At least Orr should have talked the matter over with the
rest of the team; if this had been done, perhaps the sus-
pensions could have been avoided.
Who knows if any of the four sophs will play at Michigan
again? Brady r and Weaver are now academically ineligible.
Tyler and Bridges are trying to work something out with Orr,
and may be back in Wolverine uniform any day now. Regard-
less of who returns, the suspensions were handled with a very
W heavy hand, and some good basketball players have every right
to be unhappy about it.

with an excellent effort against
Northwestern, in their finest of-
fensive showing of the year in the
Big Ten. The Gophers, who have
relied mainly on defense in their
title bid, got 25 points from Clyde
Turner to lead the rout.
In other action, two teams which
started out poorly in the confer-
ence climbed towards respecta-
bilitywith winsdSaturday. Michi-
gan State evened its record at 4-4
by downing Iowa 100-91, while In-
diana 'won its third straight after
four losses by stopping Wisconsin
in overtime, 84-76.
The Spartans at one point blew
a 21 - point lead, allowing the
Hawkeyes to rip off 16 straight
points in the process, but came
back on the strength of Mike Rob-
inson's 38 points to take the win.
Michigan State was aided when
Iowa's two top scorers, Rick Wil-
liams and Kevin Kunnert, both
fouled out in the final minute.
The script for the Indiana win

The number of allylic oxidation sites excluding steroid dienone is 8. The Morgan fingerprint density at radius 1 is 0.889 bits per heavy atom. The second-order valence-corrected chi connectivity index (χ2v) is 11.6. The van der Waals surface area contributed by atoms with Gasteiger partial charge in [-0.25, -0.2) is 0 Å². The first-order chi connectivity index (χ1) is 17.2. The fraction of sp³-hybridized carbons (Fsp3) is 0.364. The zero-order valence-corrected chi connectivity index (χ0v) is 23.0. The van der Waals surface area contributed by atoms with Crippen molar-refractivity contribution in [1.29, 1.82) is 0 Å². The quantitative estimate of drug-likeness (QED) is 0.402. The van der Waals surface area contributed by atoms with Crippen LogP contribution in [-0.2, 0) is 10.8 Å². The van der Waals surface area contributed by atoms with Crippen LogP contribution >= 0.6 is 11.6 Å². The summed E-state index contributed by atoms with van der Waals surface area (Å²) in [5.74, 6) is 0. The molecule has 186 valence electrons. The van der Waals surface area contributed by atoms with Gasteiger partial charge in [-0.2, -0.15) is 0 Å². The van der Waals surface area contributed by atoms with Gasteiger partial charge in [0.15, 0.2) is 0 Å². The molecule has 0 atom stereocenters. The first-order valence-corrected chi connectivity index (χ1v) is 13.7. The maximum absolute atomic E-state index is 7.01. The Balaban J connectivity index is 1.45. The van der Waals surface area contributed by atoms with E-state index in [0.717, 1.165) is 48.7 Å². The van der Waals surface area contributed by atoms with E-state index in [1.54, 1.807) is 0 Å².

was similar as the Hoosiers also
squandered a big lead, this one of
13 points, and were forced into
overtime before they finally tri-
umphed by hitting on eight of ten
foul shots in the extra period. In-
diana's big front line of John Rit-
ter, Steve Downing, and Joby
Wright was the difference, scoring
17, 16, and 13 points, respectively.

front line.
Shooting-wise, it was also Mich-
igan's best day of the Big Ten
season. The Wolverines shot at a
sizzling 61 per cent clip in the first
half, then went on to shoot 55
per cent for the game. Leading the
way here was Wilmore, who made
14 of 23.
For Johnny Orr, Michigan's be-'
leagered coach, the game was a
welcome tonic, as it finally con-
vinced .everybody that the Wol-
t :Sg". .. ;.jtorf"w }"..rr.; r+1r ";" "r,. .

but for a pair of rebounds in the
final minute which went to Luke
Witte of the Buckeyes instead of
Purdue's Bill Franklin.
'With 57 seconds to go, OSU's
Mark Minor missed a .foul shot
with the score tied at 62-62, but
the 7 - foot Witte outjumped